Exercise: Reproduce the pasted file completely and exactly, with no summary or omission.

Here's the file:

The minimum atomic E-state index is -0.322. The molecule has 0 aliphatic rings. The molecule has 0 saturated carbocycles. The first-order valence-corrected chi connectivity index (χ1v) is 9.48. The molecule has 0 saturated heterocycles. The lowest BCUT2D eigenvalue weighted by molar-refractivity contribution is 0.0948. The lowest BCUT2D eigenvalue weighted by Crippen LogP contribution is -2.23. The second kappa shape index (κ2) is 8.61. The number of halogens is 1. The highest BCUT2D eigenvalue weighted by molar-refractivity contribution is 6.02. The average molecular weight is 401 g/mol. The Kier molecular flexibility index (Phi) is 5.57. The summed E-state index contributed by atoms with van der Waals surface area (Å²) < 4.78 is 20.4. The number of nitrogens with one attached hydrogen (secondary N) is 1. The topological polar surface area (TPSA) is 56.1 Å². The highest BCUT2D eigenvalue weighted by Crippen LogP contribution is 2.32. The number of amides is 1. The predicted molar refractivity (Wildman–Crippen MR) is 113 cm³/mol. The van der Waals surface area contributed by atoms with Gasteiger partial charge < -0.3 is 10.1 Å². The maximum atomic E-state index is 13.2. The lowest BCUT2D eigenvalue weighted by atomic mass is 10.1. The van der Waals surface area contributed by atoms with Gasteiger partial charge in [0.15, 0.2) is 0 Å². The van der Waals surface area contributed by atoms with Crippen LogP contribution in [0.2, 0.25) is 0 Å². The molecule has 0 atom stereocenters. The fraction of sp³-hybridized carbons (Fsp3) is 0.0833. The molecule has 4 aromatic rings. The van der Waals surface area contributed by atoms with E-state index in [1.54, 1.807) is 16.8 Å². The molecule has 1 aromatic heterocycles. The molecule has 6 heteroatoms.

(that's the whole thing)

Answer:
The minimum atomic E-state index is -0.322. The molecule has 0 aliphatic rings. The molecule has 0 saturated carbocycles. The first-order valence-corrected chi connectivity index (χ1v) is 9.48. The molecule has 0 saturated heterocycles. The lowest BCUT2D eigenvalue weighted by molar-refractivity contribution is 0.0948. The lowest BCUT2D eigenvalue weighted by Crippen LogP contribution is -2.23. The second kappa shape index (κ2) is 8.61. The number of halogens is 1. The highest BCUT2D eigenvalue weighted by molar-refractivity contribution is 6.02. The average molecular weight is 401 g/mol. The Kier molecular flexibility index (Phi) is 5.57. The summed E-state index contributed by atoms with van der Waals surface area (Å²) < 4.78 is 20.4. The number of nitrogens with one attached hydrogen (secondary N) is 1. The topological polar surface area (TPSA) is 56.1 Å². The highest BCUT2D eigenvalue weighted by Crippen LogP contribution is 2.32. The number of amides is 1. The predicted molar refractivity (Wildman–Crippen MR) is 113 cm³/mol. The van der Waals surface area contributed by atoms with Gasteiger partial charge < -0.3 is 10.1 Å². The maximum atomic E-state index is 13.2. The lowest BCUT2D eigenvalue weighted by atomic mass is 10.1. The van der Waals surface area contributed by atoms with Gasteiger partial charge in [0.15, 0.2) is 0 Å². The van der Waals surface area contributed by atoms with Crippen LogP contribution in [0.2, 0.25) is 0 Å². The molecule has 0 atom stereocenters. The fraction of sp³-hybridized carbons (Fsp3) is 0.0833. The molecule has 4 aromatic rings. The van der Waals surface area contributed by atoms with E-state index in [1.54, 1.807) is 16.8 Å². The molecule has 1 aromatic heterocycles. The molecule has 6 heteroatoms.